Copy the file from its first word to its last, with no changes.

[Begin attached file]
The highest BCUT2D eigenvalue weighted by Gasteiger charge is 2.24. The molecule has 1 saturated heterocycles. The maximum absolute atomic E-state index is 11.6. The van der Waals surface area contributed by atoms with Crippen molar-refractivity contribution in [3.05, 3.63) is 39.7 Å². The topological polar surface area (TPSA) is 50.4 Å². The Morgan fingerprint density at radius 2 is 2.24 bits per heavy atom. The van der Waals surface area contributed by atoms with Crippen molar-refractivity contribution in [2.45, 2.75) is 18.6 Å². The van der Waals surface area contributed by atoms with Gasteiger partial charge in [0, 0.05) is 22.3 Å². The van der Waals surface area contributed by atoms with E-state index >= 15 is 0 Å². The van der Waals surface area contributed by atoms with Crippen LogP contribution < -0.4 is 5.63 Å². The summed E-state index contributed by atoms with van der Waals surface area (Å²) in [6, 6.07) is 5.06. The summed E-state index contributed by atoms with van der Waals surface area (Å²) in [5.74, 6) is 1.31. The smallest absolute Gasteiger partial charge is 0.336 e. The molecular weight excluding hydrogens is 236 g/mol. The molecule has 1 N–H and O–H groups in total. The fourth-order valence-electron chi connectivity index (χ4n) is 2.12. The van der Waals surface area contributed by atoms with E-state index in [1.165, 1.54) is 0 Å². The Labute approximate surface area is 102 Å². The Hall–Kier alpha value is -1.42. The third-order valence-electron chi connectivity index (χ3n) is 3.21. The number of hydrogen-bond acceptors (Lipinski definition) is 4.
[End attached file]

The highest BCUT2D eigenvalue weighted by Gasteiger charge is 2.24. The molecule has 1 saturated heterocycles. The maximum absolute atomic E-state index is 11.6. The van der Waals surface area contributed by atoms with Crippen molar-refractivity contribution in [3.05, 3.63) is 39.7 Å². The topological polar surface area (TPSA) is 50.4 Å². The Morgan fingerprint density at radius 2 is 2.24 bits per heavy atom. The van der Waals surface area contributed by atoms with Crippen molar-refractivity contribution in [2.45, 2.75) is 18.6 Å². The van der Waals surface area contributed by atoms with Gasteiger partial charge in [0, 0.05) is 22.3 Å². The van der Waals surface area contributed by atoms with E-state index >= 15 is 0 Å². The van der Waals surface area contributed by atoms with Crippen LogP contribution < -0.4 is 5.63 Å². The summed E-state index contributed by atoms with van der Waals surface area (Å²) in [6, 6.07) is 5.06. The summed E-state index contributed by atoms with van der Waals surface area (Å²) in [5.74, 6) is 1.31. The smallest absolute Gasteiger partial charge is 0.336 e. The molecular weight excluding hydrogens is 236 g/mol. The molecule has 1 N–H and O–H groups in total. The fourth-order valence-electron chi connectivity index (χ4n) is 2.12. The van der Waals surface area contributed by atoms with E-state index in [1.165, 1.54) is 0 Å². The Labute approximate surface area is 102 Å². The Hall–Kier alpha value is -1.42. The third-order valence-electron chi connectivity index (χ3n) is 3.21. The number of hydrogen-bond acceptors (Lipinski definition) is 4.